Beginning early on in this phase of suburban growth, the regional planning authority laid out priorities for protecting and acquiring natural and recreational areas of significance.  In 1966, regional planners with Vancouver-Fraser Park District, predecessor of today's regional parks system, selected the watershed of the Kanaka as one such area.  When the municipality of Maple Ridge entered this system in 1972, the Greater Vancouver Regional District began assembling properties along the course of the Kanaka, beginning with those that were already held by other levels of government.  The concept was to deliver a "linear park" that could offer recreational hiking, fishing, and other activities to the public while preserving the creek's ecosystems.  To do this, the regional district required a vote on its financial plan for acquiring the portions of the Kanaka watershed that were held privately.  At a meeting of the board on April 26, 1972, Kanaka Creek was one of many parks in the Lower Mainland where $860,000 was allotted for land purchases.  The board also approved a by-law to authorize the borrowing of up to $5,000,000 for future parkland acquisition.

The flow of public opinion on the park proposal turned into a torrent when, in 1977, leaked details about purchase negotiations suggested the regional district's strategy was to accelerate property acquisition, which many interpreted as implying expropriation of lands.  One property owner, Jeff Tarris, gave fuel to the newly organized "Kanaka Creek Residents' Association when he received a letter from the GVRD which he said implied expropriation would be considered for his property within three to five years.  Expropriation was not explicitly mentioned.  Plans showed that the park would infringe on 191 privately-held properties and completely enclosed 35 homes.  This inflamed property owners--and some elected officials on the regional district board such as Vancouver councillor May Brown, who claimed the board had not been made aware by planning staff that many of the properties to be acquired had already been built upon.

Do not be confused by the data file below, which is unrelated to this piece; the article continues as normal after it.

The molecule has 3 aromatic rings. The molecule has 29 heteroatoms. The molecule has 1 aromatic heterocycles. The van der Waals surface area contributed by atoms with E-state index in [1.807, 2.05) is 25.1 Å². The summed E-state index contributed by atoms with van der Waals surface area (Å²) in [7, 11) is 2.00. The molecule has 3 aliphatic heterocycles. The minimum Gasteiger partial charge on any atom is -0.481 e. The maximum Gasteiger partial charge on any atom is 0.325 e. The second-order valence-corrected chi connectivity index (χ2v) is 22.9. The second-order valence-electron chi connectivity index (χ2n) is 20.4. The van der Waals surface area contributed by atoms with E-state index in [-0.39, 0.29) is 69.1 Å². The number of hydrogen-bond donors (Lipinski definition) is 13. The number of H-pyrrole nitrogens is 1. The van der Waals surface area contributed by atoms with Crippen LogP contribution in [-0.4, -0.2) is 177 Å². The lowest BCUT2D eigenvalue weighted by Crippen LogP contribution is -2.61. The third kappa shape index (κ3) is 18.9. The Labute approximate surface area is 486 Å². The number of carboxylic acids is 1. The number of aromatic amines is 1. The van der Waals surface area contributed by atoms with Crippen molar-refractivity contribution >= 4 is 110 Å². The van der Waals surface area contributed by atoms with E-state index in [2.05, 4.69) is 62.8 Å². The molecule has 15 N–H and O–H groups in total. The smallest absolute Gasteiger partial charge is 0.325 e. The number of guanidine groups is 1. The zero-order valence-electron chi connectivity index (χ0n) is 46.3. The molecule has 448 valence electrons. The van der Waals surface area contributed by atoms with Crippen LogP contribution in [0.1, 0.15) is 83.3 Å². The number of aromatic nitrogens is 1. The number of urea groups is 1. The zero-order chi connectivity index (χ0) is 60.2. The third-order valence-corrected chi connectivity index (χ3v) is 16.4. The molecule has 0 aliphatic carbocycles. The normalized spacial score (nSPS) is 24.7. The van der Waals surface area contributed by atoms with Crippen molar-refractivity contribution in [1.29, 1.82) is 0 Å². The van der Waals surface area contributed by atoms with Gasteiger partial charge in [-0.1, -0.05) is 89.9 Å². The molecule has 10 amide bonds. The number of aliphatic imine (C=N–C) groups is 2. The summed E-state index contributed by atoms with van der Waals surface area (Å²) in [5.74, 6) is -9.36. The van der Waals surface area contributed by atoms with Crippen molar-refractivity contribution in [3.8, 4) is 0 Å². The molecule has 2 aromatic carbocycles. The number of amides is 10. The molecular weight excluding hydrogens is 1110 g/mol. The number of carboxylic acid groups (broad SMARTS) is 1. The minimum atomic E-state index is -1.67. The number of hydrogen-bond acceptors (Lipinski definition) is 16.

P13172.  ND.  Seen from a canoe, the McVeety House was one of many rural properties that technically owned portions of the creek.  Farming led to early observable impacts on the creek and its banks, such as increased erosion.